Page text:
Despite Smith's character being a wrong-doer, it becomes quite easy to sympathise with her plight and understand her actions. The subtle blending of the foreboding orchestral soundtrack with the continuing tension Post is able to create through some rather adept use of lighting and slow-yet-adequate pacing is probably the main reason that this movie is able to succeed and become quite a shining of example of great, low-budget cinema. If you like dark mysteries and Robert Mitchum, and if you can find it, give it a try. The story is very original and will keep you guessing up to the last minute. Highly recommended, for thriller fans, you won't be disappointed by this nice little oldie.
Always remember don't trust the opinion of Nightkill 1980 on the Internet because the authors paid to write a comment. The story basically has Smith, as a tortured soul of a wife, who's copped the brunt of ugly verbal abuse though no physical abuse is implied and ridicule by hubby who you really get to hate, and want to see dead where you really sense Smith's pain, and frustration, and before you know it, she's an accessory to his murder, but then Smith's hell gets worse, with more bodies turning up in a freezer. Although Post obviously lacks the directorial flair of his inspirers Hitchcock and Argento there are a couple of instances where light is used in a similar fashion to Argento as well as some Argento-style trickery , one cannot really fault his execution of the work and instead has to admire the way that he turned such a low-budget into a thrill fest of suspense and intrigue. She hires a world-weary private eye Robert Mitchum, The Ambassador to find her missing husband, but fails to inform the investigator that she knows full well the whereabouts of her husband. Those who appreciate thrillers such as those by Hitchcock and Argento should find something enjoyable in this film as well. It did get a major cinema released though, internationally and created a following at least, for people who loves this kind of genre. Falling in love with Arizona during the shoot, Smith mentions an unfulfilled desire to live there, but less patience is shared for her full-body make-up, which provided a test of endurance she wasn't prepared for.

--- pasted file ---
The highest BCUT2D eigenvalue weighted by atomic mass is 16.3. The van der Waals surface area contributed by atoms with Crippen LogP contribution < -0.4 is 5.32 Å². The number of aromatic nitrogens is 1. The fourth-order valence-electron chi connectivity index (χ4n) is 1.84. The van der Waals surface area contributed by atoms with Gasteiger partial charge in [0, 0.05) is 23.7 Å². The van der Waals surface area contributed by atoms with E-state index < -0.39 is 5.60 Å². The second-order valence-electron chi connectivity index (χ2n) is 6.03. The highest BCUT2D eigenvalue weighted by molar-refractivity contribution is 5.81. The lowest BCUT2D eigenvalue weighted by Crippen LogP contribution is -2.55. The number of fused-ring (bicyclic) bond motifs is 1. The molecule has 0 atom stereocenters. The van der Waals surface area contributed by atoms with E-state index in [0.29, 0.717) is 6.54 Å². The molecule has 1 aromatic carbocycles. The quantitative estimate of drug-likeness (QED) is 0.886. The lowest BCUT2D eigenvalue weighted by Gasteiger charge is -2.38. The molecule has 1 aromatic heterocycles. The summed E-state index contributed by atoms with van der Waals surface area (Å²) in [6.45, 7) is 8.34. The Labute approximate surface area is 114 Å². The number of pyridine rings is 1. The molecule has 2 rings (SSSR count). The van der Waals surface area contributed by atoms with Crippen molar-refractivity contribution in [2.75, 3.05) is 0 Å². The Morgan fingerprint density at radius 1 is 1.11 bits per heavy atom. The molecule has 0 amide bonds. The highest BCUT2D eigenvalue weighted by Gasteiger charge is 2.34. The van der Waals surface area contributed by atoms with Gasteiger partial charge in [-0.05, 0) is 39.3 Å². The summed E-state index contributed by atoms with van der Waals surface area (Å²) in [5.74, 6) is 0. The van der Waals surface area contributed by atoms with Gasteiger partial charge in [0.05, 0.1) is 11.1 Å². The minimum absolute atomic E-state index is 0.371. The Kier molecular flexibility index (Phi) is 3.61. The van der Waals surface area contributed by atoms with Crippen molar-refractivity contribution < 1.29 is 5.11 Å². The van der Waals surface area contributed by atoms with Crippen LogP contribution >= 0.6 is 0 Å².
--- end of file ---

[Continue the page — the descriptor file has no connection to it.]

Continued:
But as this was for me a differing effect, for one thing I was in 'crush-ville' for Mrs. Meanwhile, the increasingly anxious Katherine receives several visits from her obtrusive lawyer Herbert and a cynical private detective named Donner. This movie was supposed to be one of Jaclyn Smith's first major feature films of the 1980's. This may be one of those mysteries that require a second viewing to fully understand how everything adds up. Nightkill' is still a very accomplished film and one that psychological thriller fans should find quite enjoyable. Donner fakes a phone call, just to set the possible murder of Kathy in motion.
Don't be drawn in by the video box art of Jaclyn screaming while taking a shower. In it's early part, I found the film in a nothing happening kind of land, say to films like Somebody Killed Her Husband, where some suspender moments were thrown in, like in that roadblock scene, where at first, Smith's car won't start up again, where she's en route to getting rid of one of her bodies, but boy was I mislead. She depicts the unhappy wife of robust and arrogant Arizona business tycoon Wendell Atwell. Donner, turns up asking questions, claiming Wendell never turned up in Washington for a scheduled business appointment, Kathy panics and decides to move the body. You can write, Nightkill 1980 is a good movie, but it can be is a bad movie. Mitchum is reliable, but he's clearly taking this one for the paycheck, offering basic meatiness and threat, which Post is happy to work with. I can't wait to see a re-make of this film, why? Unfortunately, the rest of the supporting cast were not exactly up to par except for a somewhat brief performance by the near-legendary B-movie actress Sybil Danning.